Privacy remains a sensitive issue whenever you’re flying your drone around people or private properties. As a commercial drone pilot, it would be in your best interest to approach privacy-related situations with care, courtesy, and understanding. This doesn’t just protect you from legal problems but also helps uplift the image of the drone community as a whole.
Do you have the skills for indoor drone flight?
Drone photography for real estate advertising doesn’t just involve flying over and around the house. More creative real estate agents like to do “virtual tours” of the houses they are selling. While this can be done with a handheld camera, doing it with a drone gives these videos greater freedom of movement.
The problem with this idea is that indoor drone flight requires a different level of skill. Flying indoors means that you won’t have the benefit of GPS-aided stabilization. You’ll also have to deactivate all obstacle avoidance systems, lest you end up with a drone that can hardly be controlled as it attempts to avoid all the nearby walls and ceilings.
The absence of these handicaps means that you’ll have to control every movement of the drone and that your attention cannot waver. This is going to take tremendous skill, dexterity, and focus. Before you accept a real estate shoot that requires indoor drone flight, you may want to practice in your own apartment. You can also try flying your drone around without GPS stabilization.
Do you have post-processing skills?
A professional photography or filmmaking job isn’t finished at the site. To give those images and videos a polished look, you will have to post-process them in the office This allows you to trim and merge clips, adjust color grading to give them more vibrancy and consistency, add audio tracks, and create smooth transitions.
Post-processing of images and videos requires an entirely different skillset. You will also need professional-grade software such as Adobe Premiere Pro and After Effects. A batch of images and videos can easily take several days during post-processing but will also allow you to charge premium rates for your clients.
In case you don’t have these skills, there’s always the option of contracting out the work to another professional. However, that will significantly lower your profit margins. Being able to do all the work from shooting to post-processing also means that you are in more control of the entire creative process and that the final output reflects your initial vision.
Do you have liability insurance?
Just to be clear, there are no laws that require commercial drone pilots to have insurance. However, this is deemed nowadays to be the standard practice. If you’re a commercial drone pilot and you do not have either drone hull or liability insurance, then some clients may outright refuse to work with you.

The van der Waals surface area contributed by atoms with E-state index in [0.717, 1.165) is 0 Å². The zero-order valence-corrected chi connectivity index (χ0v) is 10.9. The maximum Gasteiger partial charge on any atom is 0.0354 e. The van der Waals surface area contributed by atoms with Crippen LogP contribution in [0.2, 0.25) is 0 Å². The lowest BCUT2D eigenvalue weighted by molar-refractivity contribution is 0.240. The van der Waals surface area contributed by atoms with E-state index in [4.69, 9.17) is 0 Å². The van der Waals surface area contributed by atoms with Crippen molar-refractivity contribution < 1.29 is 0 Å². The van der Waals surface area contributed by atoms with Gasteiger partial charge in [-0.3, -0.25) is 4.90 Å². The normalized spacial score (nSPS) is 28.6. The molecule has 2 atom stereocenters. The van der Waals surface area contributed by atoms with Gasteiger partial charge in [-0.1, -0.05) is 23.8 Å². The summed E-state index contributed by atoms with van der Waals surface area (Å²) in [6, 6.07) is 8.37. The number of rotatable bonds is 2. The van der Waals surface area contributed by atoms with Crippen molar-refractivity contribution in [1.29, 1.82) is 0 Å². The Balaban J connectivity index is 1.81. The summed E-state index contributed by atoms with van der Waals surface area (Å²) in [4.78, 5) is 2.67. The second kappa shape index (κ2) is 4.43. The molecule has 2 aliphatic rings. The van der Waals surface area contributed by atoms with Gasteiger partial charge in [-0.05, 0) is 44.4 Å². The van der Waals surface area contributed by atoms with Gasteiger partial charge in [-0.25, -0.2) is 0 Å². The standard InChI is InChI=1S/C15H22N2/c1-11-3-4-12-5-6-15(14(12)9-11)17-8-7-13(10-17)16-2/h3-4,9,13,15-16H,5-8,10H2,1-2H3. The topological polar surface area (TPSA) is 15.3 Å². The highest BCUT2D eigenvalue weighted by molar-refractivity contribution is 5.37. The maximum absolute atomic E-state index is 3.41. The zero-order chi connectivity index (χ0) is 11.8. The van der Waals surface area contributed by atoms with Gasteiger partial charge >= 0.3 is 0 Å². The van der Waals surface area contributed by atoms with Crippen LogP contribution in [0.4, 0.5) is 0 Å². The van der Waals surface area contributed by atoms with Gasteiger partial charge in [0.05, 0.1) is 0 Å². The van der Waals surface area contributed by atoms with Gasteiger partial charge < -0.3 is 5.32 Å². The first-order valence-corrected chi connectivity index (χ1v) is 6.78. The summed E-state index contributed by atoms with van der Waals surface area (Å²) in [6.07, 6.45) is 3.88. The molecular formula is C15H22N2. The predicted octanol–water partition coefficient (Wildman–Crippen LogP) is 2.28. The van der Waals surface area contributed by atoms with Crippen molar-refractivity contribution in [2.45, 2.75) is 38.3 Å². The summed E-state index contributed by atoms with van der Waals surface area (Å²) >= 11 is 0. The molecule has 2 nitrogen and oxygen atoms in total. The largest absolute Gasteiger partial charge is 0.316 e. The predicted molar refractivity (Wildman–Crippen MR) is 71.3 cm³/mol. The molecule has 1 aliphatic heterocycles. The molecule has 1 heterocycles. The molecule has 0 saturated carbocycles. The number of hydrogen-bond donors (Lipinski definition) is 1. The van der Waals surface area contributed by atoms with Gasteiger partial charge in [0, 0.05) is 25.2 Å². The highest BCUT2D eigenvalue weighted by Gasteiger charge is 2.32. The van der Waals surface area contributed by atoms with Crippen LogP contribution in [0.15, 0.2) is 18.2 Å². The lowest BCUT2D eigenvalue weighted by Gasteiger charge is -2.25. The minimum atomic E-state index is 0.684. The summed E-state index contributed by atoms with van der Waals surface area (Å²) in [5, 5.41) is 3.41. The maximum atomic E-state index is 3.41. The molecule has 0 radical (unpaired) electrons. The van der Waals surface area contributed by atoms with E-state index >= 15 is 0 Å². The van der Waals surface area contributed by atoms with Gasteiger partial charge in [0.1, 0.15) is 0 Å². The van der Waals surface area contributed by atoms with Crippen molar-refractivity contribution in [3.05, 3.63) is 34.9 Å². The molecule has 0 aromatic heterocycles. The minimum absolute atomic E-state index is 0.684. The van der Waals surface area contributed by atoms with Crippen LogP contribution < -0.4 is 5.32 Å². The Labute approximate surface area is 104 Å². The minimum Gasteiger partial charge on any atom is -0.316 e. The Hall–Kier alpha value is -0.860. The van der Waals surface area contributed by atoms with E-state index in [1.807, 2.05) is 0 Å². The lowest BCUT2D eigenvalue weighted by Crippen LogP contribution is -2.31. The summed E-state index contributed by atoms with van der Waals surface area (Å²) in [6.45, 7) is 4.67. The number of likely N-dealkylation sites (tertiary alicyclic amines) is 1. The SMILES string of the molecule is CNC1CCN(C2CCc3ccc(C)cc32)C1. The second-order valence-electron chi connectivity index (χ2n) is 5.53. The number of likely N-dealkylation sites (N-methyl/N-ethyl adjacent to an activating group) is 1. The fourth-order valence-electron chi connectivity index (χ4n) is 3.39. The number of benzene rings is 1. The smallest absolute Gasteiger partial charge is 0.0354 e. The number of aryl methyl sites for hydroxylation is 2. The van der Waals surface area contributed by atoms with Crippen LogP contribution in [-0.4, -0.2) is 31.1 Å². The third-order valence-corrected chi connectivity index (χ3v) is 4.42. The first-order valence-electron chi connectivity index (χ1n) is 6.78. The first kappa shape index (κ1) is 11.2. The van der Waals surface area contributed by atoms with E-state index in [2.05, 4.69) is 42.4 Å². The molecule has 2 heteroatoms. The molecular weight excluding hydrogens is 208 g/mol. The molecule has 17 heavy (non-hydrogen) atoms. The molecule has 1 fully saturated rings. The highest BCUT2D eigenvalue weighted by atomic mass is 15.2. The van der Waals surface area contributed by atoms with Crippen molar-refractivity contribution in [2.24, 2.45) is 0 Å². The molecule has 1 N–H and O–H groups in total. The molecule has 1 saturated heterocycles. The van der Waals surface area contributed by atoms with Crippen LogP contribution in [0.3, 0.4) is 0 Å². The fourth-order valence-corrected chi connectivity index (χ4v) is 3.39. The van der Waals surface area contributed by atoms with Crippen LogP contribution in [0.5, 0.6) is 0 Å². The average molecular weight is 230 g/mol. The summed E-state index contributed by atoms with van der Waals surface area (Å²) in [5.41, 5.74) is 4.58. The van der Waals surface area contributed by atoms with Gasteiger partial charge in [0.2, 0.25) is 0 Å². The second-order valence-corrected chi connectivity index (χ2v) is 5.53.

Drone hull insurance refers to a policy that you take out to protect your drone and its accessories. This policy will help finance the repair or replacement of your drone and accessories should they get damaged. While crucial for drone pilots, many clients aren’t exceptionally concerned with drone hull insurance.
Liability insurance, on the other hand, is extremely important for real estate shoots. A liability insurance policy will provide financing if you get into a crash while doing a job that results in property damage or personal injury. It’s easy to imagine how this can be valuable if you’re flying a drone inside or around properties that cost millions of dollars.
The coverage of a liability insurance policy can be adjusted based on your risk profile as a drone pilot and the level of risk of the services you are offering. While real estate shoots typically don’t present dangers in terms of adverse flight conditions, there is a very high risk of causing costly property damage.
The good thing is that insurance policies especially created for commercial drone pilots have become incredibly common. These are no longer just offered by specialty companies – even long-established insurance companies have started offering such policies. The coverage of liability insurance typically starts at $500,000 but can go as high as $10 million.
Make sure to do a thorough assessment of your coverage needs when signing up for a policy – the premiums you pay is chump change compared to the cost of crashing a drone on the roof of a luxury mansion.
There’s a good number of commercial drone pilots out there who have made lucrative careers shooting for real estate advertising. It’s basically a sub-branch of drone photography that serves high-value clients, so there’s always the potential to get higher earnings per job. While drone-based real estate advertising isn’t a complex field, there are still a few factors you need to consider before entering the field.
In this article, we have tackled the basic legal and technical bases you need to cover for real estate advertising. Of course, there’s still the matter of marketing your services and securing long-term clients. Just as with any business, succeeding in real estate advertising will require a good combination of hard and soft skills.